“With my previous pay, I could only obtain a government loan of RM96,000, enough to purchase a flat. However, now I can obtain a loan of RM156,000 which would enable me to buy a house. It would be more comfortable as my child will have space to run around and I will have space to park my car.
“I have to thank the government for looking into the needs of the government servants. Having said that, our commitment to the government should be there and the quality of service should improve.”
Lum Kin Tuck, 90, president of the National Council of Senior Citizens Organisations Malaysia.
Lum believes that pensioners should be given a 100% increase – but only those who are in the lower income group. “I feel that most pensioners are not happy with the rise of 30%. A big group of pensioners such as those from the army and police are from the lower income group, and they are getting only RM200-RM300 a month.
“It was tough for them to survive with their salaries when they were working, but the pensions are even worse – far below the poverty level.
“When some of these people retire, they find it difficult to work in the private sector because they are not used it. How are they supposed to survive?”
Lum himself receives a pension just over RM1,000, which has not increased significantly since his first drawn amount of about RM700.
“30 years ago, things were cheap and I could lead a very decent life. For example, a car only cost RM4,000 then. But with inflation over the years, the purchasing power of my pension today is about RM200. That is why I am fighting for the lower income group.
“I think pensioners should be entitled to some monthly cost of living allowance, especially those living in Kuala Lumpur. Those in smaller towns can get by with less money.”
Lum feels that the past contribution of pensioners to the building of the nation should not be forgotten.
“We played a big role in the development of the country. Now that we are old, they don’t care about us. This is not fair, our service to the nation should be recognised.”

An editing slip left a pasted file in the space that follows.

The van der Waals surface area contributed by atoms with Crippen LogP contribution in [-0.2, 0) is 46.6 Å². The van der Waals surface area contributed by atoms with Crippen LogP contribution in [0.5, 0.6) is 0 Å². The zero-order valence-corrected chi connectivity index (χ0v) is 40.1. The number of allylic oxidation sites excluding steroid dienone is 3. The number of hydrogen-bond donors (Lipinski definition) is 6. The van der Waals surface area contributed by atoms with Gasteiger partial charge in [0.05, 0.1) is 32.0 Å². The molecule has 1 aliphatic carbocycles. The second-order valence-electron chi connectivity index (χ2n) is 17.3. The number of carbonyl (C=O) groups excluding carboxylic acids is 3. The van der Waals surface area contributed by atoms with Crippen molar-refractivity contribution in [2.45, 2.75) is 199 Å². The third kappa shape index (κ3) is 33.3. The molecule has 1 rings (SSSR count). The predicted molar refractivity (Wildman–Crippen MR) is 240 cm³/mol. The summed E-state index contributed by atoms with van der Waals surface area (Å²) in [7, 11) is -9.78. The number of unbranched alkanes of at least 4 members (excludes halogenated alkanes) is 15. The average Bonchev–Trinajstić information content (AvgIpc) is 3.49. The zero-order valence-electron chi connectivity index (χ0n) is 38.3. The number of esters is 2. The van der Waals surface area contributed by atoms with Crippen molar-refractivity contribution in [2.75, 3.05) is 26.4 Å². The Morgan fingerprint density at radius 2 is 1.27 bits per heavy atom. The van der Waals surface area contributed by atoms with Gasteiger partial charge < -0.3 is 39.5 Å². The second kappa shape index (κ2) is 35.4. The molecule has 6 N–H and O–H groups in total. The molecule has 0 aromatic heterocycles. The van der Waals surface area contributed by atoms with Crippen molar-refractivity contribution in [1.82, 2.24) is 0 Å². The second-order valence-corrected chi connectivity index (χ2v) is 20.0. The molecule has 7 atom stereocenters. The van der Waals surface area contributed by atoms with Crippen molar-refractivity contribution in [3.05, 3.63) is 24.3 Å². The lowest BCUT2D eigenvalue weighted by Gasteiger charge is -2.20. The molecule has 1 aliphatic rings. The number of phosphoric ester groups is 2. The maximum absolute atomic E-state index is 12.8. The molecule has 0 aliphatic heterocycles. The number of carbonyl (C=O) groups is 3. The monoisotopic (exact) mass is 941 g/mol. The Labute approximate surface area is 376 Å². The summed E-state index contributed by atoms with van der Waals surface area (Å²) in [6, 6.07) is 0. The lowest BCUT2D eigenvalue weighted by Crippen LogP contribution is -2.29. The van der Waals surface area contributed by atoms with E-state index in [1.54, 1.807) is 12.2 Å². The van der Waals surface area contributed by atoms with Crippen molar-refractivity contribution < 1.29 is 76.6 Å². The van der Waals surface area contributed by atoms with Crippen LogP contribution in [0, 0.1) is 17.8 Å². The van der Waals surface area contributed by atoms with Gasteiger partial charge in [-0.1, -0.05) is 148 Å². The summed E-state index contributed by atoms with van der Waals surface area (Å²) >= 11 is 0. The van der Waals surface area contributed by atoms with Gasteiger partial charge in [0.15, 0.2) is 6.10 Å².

Johnny Wong, 43, a primary schoolteacher.
Wong is in the second highest salary tier and will be receiving a 15% increase in salary.
“Oh yes, of course we are happy with the increase. It means a lot to my family and me, even though it is only a few hundred ringgit. It can still make a lot of difference when it comes to buying foodstuff and daily expenses.”
When asked if he is satisfied with the quantum of increase, he says: “The increase is not that large, and I think that it is not enough – but at least it is better than none at all.”
“In my opinion, if we were not staying in Kuala Lumpur, the money would stretch further. The government has given us what they feel is right and we are appreciative for it.”
S.M. Mohamed Idris, Consumers Association of Penang (CAP) president
While the payrise for government servants is justified, there are concerns that unscrupulous traders will raise the price of goods.
“The pay rise is long overdue for those in the lower categories who have constantly found it a struggle to make ends meet on their meagre salary. However, we are concerned that retailers will take advantage of the pay rise to increase prices,” says Mohamed Idris.
Price increases are likely to be seen in foodstuff and household goods such as furniture and electronic products.
“Prices are going to increase across the board and the private sector workers will be at a disadvantage due to inflation.”
He is also concerned that civil servants would start buying more goods on credit and get themselves deeper into debt.
“Civil servants are popular targets of retailers because monthly repayments are guaranteed as Angkasa (National Co-Operative Organisation of Malaysia) will carry out salary deductions.” – BY RASHVINJEET S.BEDI and JOSEPH LOH
PHASED EPF WITHDRAWALS A BETTER OPTION
“IF WE were to start EPF all over again, I think we should go for regular monthly payments like the pension scheme or phased withdrawals rather than having retirees take out their money in one lump sum,” says Rusma Ibrahim, the EPF deputy chief executive officer (organisational development and strategic planning).